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Checking out the precautions/steps being taken heading back to class in the fall.

Local Colleges Begin Preparing Changes for Students to Return for the Fall Semester
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BETHLEHEM, PA - The summer season is just beginning but that only means the fall semester is inching closer for colleges and universities. After the COVID-19 health crisis closed campuses across the country, schools in the Lehigh Valley are planning how to get students and staff back in class, safely.

"As we’ve been planning, we are thinking first and foremost about the safety of the community and how we create new and different experiences for students to learn and make connections in an environment that is still COVID conscious," explains VP of Campus Life at Lafayette College, Annette Diorio, "We don’t anticipate a vaccine, we don’t anticipate really great treatment options being available so we still need to manage our environment in a way that is aware of the disease."

Lehigh University, Moravian College and Lafayette College have all announced their plans to welcome students back this fall with new regulations and guidelines to mitigate the spread of the Coronavirus.

"Will students be required to wear masks? I think the answer is likely yes, that students will be required to wear masks while at least indoors on campus," explains incoming Provost and Sr. VP of Academic Affairs at Lehigh University, Nathan Urban, "A lot of questions about exactly how dorm life will look, how classrooms will work, about which classes will be accessible online. We have some students who may choose, or may be forced to not arrive on campus. Either international students who can’t get visas or students who are worried about coming to campus for one reason or another. Maybe they have a health condition that would make the virus more dangerous for them. And so we’ve been trying to make sure students can access the Lehigh education even if they’re not on campus."

While Lafayette is moving their start date up two weeks, the first day of classes will not change for Lehigh and Moravian students. But all three colleges have opted to cancel fall break and send students home for Thanksgiving; in an effort to curb students from returning to campus after the busy travel holiday, students will not return until the spring semester.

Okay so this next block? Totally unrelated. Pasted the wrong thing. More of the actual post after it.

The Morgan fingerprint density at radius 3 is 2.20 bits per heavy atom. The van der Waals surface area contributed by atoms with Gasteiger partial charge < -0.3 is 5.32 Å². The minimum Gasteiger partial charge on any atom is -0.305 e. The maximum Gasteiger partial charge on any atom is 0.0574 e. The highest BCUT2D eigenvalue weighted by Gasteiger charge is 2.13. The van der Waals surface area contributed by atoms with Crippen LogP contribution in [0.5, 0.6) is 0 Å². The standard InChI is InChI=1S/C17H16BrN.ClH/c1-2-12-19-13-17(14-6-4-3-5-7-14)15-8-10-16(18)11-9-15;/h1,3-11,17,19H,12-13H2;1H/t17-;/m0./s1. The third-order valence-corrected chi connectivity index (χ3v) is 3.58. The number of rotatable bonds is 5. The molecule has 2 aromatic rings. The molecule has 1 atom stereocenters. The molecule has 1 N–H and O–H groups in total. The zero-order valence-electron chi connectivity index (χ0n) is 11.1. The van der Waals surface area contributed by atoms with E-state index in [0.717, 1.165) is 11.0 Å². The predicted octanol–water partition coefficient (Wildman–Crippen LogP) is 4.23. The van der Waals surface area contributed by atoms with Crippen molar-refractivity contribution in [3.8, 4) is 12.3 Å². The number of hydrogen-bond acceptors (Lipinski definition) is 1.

"We will not have any in person classes, nothing face to face after Thanksgiving," Moravian College Provost Cynthia Kosso tells PBS39 News reporter, K.C. Lopez, "So that when undergraduates go home after Thanksgiving, we’re not going to be bringing them back until the spring semester. So that doesn’t mean class necessarily ends at that time. For some, there might be a few more days of course work they need to do or exams after the break. But those will have to be done online."

The Northampton County campuses will implement changes to maintain social distancing and are asking students to wear masks in lectures, labs and other shared spaces. Lehigh dorms will not include triples or quads, Moravian is installing disinfectant stations and plexi glass partitions while Lafayette is also doing away with triples in dorms and designating isolation beds for students.

"We have eliminated all our triples and we have done some selective reduction of densities in some of our residence hall areas to help lower that number there," Diorio tells Lopez, " And of course set some beds aside as isolation beds for students so we can get them out of an environment there."

All three of these colleges plan to use a hybrid of in-person and virtual class instruction. A decision that has proven to be top of mind for students planning to return in the fall.

"Considerably more people will be using some type of technology in a blended format," explains Kosso, "Some will be fully online but every single faculty member is spending the summer preparing high quality online classes in case we need to go online like we had to do in the spring."

A survey of one thousand students by LendEDU found that 30% of American high school students would consider deferring or not enrolling in their school of choice if they were to resume with online-only instruction. And nationwide, The Chronicle of Higher Education has foundthat about 65% of schools nationwide have confirmed plans to resume in-person classes this fall.

Urban tells Lopez, "Up until the time that we announced that we would be inviting students back on campus the single biggest question was, will we be on campus? And so we’ve sort of taken care of that one and answered that one in an affirmative way."

Credit: Lafayette College